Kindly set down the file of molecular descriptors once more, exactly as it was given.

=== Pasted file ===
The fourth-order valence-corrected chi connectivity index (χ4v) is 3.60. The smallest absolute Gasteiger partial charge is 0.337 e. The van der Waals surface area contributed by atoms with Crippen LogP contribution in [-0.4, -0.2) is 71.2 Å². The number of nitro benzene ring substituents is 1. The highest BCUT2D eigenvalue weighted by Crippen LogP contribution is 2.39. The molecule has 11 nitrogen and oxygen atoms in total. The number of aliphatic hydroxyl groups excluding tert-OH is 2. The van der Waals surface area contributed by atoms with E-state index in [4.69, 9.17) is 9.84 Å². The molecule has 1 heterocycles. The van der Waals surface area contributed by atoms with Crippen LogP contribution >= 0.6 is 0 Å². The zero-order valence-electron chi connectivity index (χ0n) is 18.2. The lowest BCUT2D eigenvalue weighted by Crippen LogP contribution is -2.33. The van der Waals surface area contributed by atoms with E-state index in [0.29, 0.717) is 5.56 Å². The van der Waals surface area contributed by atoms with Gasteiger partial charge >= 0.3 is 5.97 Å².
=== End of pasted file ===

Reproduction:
The fourth-order valence-corrected chi connectivity index (χ4v) is 3.60. The smallest absolute Gasteiger partial charge is 0.337 e. The van der Waals surface area contributed by atoms with Crippen LogP contribution in [-0.4, -0.2) is 71.2 Å². The number of nitro benzene ring substituents is 1. The highest BCUT2D eigenvalue weighted by Crippen LogP contribution is 2.39. The molecule has 11 nitrogen and oxygen atoms in total. The number of aliphatic hydroxyl groups excluding tert-OH is 2. The van der Waals surface area contributed by atoms with E-state index in [4.69, 9.17) is 9.84 Å². The molecule has 1 heterocycles. The van der Waals surface area contributed by atoms with Crippen LogP contribution >= 0.6 is 0 Å². The zero-order valence-electron chi connectivity index (χ0n) is 18.2. The lowest BCUT2D eigenvalue weighted by Crippen LogP contribution is -2.33. The van der Waals surface area contributed by atoms with E-state index in [0.29, 0.717) is 5.56 Å². The van der Waals surface area contributed by atoms with Gasteiger partial charge >= 0.3 is 5.97 Å².